Backpage escort website shut down after two states investigate
The online escort marketplace Backpage has shut down in Kansas after two state regulators launched an investigation into the company’s business practices.
A Kansas State Board of Equalization spokeswoman said on Thursday that the state’s Department of Labor and Industry has launched an inquiry into Backpage.
The agency’s probe into the website began in October and involves the state Department of Education and Kansas State Department of Financial and Professional Regulation.
The agency has not yet publicly named any of the parties or the businesses that were investigated.
“This is a troubling development and an abuse of power,” said state Attorney General Derek Schmidt, a Democrat who is running for governor.
“This is just the latest in a series of examples of Backpage using its power to abuse its position as a ‘hotbed’ for prostitution and child sex trafficking.”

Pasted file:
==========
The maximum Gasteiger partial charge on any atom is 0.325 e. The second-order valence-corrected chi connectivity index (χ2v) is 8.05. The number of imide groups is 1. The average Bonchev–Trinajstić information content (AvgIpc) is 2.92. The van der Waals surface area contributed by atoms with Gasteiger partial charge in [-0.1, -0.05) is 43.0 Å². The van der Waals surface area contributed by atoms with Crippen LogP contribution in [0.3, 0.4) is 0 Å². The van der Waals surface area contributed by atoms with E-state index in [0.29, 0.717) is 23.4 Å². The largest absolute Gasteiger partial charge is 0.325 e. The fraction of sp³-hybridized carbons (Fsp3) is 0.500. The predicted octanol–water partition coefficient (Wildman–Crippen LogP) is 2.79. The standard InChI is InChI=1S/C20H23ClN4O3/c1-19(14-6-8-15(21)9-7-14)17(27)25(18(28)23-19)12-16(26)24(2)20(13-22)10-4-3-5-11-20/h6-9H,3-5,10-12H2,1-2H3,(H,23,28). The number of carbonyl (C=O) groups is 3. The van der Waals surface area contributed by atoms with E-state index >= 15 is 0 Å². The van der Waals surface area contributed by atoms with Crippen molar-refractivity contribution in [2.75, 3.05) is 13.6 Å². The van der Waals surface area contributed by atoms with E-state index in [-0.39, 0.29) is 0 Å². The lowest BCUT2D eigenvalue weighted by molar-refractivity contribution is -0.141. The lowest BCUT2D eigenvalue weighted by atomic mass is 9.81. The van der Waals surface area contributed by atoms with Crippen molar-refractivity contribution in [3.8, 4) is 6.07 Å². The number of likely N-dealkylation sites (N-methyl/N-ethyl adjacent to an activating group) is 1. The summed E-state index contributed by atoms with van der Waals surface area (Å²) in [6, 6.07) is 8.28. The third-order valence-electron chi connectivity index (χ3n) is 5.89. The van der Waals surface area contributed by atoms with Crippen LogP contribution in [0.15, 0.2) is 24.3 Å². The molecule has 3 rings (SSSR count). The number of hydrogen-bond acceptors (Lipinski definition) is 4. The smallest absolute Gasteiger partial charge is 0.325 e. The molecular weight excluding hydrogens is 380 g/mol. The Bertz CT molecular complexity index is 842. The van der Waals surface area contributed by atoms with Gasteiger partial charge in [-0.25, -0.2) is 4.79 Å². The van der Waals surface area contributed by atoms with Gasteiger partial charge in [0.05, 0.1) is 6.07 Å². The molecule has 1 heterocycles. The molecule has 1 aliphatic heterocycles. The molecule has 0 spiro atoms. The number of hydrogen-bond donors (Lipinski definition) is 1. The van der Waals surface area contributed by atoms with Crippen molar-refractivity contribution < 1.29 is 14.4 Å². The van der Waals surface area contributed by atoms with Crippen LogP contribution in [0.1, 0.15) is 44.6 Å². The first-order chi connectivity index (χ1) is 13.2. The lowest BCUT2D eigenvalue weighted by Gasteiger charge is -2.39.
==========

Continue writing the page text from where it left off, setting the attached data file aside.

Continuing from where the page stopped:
In October, Kansas Attorney General Tom Miller announced the closure of Backdoor Escorts, a site that was run by the owner of the escort site Backpage, James R. Moore.
Moore had been the owner and operator of Backpocalypse, which has since been shut down, the company said in a statement.
The Kansas Board of Ed has not taken any action to close Backpols escort websites, the statement said.
The Kansas Attorney Generals Office has a team of agents and investigators working with law enforcement agencies to investigate Backpage’s business practice and ensure compliance with state laws, the agency said.
“We will not tolerate the use of our state resources to further an agenda that undermines the rule of law and undermines the trust that our citizens have in the legal system,” Schmidt said.
“We will pursue all avenues of recourse to enforce our laws to the fullest extent possible.”
Moore has denied any wrongdoing and said he did not intend to defraud customers.
Moore is also a registered sex offender in California.
In January, Moore filed a lawsuit against Backpage in the San Diego Superior Court alleging the website illegally collected money from underage customers.
In a court filing, Moore said the business’s ads encouraged sex acts and solicited the use and exploitation of minors, which violated state law.